Thursday, January 31, 2013

Study says America needs a vibrant rural America

The U.S. economy needs vibrant rural communities to help get it back on its feet, says an Organization for Economic Co-operation and Development study. The report "also suggests that rural regions may not be struggling as mightily, and may have more potential, than previously thought," Agri-Pulse reports. The Washington, D.C., newsletter says the report may "give credence to Agriculture Secretary Tom Vilsack's most recent banner cry" that the country needs rural America's economy to be strong and politically relevant.

The study wasn't restricted to the U.S. It found that rural regions generally had faster growth than urban places from 1995 to 2007. That finding should make rural places a critical part of larger economic development, U.S. Department of Agriculture rural development undersecretary Doug O'Brien said while presenting the report to the National Association of Counties. The results "run counter to the conventional wisdom that urbanization is good for all countries," said Jose Enrique Garcilazo, O'Brien's co-presenter and OECD regional development policy director.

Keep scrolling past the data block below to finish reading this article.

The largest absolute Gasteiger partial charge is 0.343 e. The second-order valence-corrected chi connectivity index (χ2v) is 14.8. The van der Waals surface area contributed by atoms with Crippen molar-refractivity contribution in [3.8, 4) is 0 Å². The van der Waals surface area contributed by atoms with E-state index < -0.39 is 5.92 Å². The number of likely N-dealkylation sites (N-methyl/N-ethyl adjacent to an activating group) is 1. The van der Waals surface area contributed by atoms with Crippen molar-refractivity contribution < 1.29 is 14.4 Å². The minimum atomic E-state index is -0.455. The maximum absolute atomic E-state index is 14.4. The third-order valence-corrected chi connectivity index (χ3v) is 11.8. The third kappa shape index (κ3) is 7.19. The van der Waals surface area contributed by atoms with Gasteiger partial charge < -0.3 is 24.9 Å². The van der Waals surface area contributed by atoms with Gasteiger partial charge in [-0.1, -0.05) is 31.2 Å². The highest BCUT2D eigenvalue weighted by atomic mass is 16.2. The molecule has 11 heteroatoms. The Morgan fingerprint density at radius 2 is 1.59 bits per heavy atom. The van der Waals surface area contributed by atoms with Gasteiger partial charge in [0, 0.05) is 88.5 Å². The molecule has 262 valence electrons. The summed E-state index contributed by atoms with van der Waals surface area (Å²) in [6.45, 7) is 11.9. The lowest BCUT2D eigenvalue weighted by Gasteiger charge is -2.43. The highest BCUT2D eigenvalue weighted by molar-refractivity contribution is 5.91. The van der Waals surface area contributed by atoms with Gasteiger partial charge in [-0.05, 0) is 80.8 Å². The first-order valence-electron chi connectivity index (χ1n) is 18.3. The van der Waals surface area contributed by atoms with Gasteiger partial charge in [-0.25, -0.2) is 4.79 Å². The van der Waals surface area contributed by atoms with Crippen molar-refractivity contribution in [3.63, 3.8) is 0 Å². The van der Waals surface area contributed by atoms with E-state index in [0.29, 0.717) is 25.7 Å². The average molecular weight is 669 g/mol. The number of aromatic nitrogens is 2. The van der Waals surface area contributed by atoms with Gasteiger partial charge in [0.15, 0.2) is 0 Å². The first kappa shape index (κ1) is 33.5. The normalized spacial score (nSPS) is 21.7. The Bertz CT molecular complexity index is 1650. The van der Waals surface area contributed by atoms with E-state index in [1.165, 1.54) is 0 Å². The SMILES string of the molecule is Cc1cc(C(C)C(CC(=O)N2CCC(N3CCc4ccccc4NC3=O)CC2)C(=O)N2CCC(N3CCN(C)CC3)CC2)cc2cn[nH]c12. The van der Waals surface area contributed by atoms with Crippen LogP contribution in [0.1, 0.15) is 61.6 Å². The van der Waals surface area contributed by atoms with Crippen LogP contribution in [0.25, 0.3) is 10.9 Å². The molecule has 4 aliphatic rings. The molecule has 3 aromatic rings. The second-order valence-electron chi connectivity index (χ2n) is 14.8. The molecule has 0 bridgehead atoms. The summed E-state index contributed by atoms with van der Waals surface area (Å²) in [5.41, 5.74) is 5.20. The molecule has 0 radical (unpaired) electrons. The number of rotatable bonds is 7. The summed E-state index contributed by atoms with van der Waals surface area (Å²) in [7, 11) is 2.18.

In fact, Garcilazo said that "there's something happening in cities to make them more inefficient" because "putting all the eggs in one basket is not good." Exurbs, places in metropolitan areas that are mostly rural in character, saw the most growth of all regions studied, Agri-Pulse notes. The report suggests specific approaches to policy that are fruitful for rural regions, including upgrading the low- skills human capital in local labor pools. The study also says that subsidies without incentives are ineffective in stimulating growth. Above all, the report noted that "successful rural regions come from cooperation and conversation between various rural stakeholders," Agri-Pulse reports.

Agri-Pulse is available by subscription only, but a free trial can be found here.

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